Three Keys to shooting basketball

It’s basketball season and time to capture some amazing photos at the gym.  Of course the challenge is shooting indoor basketball with lousy lighting at old basketball gyms, not to mention the yellow wood floors and bleachers that can reek havoc with your white balance.

Key #1 Equipment
This is a case where you are going to need a nice lens.  No way around it, you really need a lens with an aperture of 2.8 or you will really struggle getting enough light in poorly lit gyms.  You can use a smaller lens but I find the 80-200mm ideal allowing me to catch action most anywhere on the court.  You might get away with a smaller lens if you can get close to the court and if you are willing to wait for the action to come to you.

Key #2 Where to Position Yourself
My preference is in the bleachers at the end of the court and a bit off to one side so the backboard doesnt’ get in the way.  If there are no bleachers on the end then standing at the end can work as well, just be careful of the refs blocking your shots.  If you shoot from the middle of the court you can find some unique angles but you will seldom get the face of your player while they are shooting.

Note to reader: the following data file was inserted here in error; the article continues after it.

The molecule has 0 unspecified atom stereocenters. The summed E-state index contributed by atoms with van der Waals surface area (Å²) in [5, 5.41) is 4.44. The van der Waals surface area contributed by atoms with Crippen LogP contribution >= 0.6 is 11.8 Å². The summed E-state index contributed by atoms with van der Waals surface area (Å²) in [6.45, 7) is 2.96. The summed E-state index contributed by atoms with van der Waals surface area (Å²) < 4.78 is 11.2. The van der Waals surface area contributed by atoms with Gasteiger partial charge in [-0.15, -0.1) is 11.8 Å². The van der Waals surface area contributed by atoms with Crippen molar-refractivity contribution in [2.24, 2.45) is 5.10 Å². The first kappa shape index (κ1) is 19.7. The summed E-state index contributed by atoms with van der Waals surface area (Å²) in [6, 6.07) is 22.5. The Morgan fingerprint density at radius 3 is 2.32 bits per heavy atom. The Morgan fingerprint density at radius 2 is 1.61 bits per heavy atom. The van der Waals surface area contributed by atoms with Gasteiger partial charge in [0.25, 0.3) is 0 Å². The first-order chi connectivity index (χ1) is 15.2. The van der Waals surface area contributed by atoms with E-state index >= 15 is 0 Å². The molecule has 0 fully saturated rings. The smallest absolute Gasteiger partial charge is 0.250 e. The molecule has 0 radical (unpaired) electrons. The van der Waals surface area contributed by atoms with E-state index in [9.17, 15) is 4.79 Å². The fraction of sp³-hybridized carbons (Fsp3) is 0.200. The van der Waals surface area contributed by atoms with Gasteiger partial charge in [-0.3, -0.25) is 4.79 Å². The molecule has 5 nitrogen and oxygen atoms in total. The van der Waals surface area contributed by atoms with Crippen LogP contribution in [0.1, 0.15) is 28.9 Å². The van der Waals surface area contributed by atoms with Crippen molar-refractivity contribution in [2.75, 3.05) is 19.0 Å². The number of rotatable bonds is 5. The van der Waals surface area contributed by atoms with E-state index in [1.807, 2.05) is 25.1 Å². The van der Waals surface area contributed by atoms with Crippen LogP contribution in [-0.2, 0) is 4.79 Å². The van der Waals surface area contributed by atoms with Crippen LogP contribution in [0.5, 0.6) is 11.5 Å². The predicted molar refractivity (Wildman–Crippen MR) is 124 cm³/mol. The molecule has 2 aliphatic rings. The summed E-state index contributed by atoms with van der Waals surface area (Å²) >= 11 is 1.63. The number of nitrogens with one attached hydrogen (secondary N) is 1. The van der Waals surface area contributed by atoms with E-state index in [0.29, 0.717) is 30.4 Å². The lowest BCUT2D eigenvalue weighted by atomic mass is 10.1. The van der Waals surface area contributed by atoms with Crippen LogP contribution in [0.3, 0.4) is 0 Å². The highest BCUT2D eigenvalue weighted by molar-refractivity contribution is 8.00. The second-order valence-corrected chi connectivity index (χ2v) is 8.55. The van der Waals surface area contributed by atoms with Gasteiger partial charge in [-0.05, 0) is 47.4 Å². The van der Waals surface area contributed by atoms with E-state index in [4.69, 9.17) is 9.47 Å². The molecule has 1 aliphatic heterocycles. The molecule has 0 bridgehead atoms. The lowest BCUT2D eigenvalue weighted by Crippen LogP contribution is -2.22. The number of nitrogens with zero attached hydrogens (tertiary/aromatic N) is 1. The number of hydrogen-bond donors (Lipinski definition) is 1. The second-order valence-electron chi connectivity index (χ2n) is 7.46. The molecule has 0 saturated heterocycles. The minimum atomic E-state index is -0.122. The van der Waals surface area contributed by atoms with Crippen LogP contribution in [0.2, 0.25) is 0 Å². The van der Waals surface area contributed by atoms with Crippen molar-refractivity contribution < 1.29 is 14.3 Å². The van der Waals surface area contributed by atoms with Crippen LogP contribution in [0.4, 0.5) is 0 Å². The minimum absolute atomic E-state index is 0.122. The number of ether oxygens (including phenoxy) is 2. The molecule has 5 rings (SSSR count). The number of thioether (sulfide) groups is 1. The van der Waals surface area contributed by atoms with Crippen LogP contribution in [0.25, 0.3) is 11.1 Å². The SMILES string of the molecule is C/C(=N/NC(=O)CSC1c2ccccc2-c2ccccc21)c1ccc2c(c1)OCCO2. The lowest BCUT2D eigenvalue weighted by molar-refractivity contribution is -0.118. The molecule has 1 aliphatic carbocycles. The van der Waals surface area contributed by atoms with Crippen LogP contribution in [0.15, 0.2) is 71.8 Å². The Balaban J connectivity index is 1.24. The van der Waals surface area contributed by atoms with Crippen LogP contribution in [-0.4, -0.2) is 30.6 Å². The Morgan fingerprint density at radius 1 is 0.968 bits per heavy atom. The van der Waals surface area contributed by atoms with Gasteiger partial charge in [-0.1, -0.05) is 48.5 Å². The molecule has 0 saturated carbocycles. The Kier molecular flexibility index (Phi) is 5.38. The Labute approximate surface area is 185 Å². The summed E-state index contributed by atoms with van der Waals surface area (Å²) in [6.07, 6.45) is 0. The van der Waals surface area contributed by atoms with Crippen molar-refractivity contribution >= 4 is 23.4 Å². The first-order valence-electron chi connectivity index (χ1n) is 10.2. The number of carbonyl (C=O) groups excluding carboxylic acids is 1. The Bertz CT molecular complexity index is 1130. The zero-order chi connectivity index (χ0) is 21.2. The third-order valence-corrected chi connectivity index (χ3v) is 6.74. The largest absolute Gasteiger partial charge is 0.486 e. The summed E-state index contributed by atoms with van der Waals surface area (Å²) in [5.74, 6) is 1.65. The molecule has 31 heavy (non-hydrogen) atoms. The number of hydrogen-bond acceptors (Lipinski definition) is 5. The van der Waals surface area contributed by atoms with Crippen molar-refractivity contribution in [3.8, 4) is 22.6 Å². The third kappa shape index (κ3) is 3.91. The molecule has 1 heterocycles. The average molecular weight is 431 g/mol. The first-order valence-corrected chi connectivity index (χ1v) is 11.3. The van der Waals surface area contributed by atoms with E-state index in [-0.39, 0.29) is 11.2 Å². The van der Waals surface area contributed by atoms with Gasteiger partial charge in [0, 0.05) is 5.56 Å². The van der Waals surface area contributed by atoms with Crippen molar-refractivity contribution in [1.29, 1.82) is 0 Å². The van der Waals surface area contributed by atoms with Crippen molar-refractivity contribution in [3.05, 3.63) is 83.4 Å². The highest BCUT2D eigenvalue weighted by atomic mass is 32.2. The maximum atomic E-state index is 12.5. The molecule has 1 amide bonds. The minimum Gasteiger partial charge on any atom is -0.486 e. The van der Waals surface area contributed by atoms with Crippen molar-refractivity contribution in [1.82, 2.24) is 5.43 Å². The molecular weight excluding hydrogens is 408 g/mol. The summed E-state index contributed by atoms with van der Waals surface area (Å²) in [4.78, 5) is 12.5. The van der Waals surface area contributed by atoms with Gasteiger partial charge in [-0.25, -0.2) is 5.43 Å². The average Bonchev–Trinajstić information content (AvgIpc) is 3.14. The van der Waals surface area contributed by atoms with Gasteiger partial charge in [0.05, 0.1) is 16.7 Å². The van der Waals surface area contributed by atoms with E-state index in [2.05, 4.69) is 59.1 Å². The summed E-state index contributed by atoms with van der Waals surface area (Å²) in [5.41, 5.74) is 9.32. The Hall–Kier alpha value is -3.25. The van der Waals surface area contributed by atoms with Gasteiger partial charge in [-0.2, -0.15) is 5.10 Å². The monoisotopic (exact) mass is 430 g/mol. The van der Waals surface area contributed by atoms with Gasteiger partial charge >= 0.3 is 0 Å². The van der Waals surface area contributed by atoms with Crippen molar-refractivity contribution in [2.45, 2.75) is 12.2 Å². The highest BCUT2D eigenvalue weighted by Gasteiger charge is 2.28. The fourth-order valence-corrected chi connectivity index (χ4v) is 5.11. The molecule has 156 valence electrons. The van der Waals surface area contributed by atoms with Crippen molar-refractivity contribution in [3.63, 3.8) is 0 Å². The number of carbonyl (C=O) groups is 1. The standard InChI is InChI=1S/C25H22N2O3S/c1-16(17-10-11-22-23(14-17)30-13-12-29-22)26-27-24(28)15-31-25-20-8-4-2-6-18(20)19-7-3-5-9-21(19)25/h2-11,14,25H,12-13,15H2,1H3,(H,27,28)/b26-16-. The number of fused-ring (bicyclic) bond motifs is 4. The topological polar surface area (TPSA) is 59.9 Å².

Key #3 Frame a Great Photo
The nice thing about basketball is there is a lot of action.  If you miss one shot it will certainly come around again and you will have another opportunity.  My favorite shots are when my player has the ball and there is contact and action with the defenders.  If I can catch that including my players face and the ball then I have a GREAT shot.  Remember your photos are always better with those two things, the ball and the face.  The player without the ball just isn’t that interesting and if you can see the ball and not the player’s face not so cool either.

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See you on the court!
Scott

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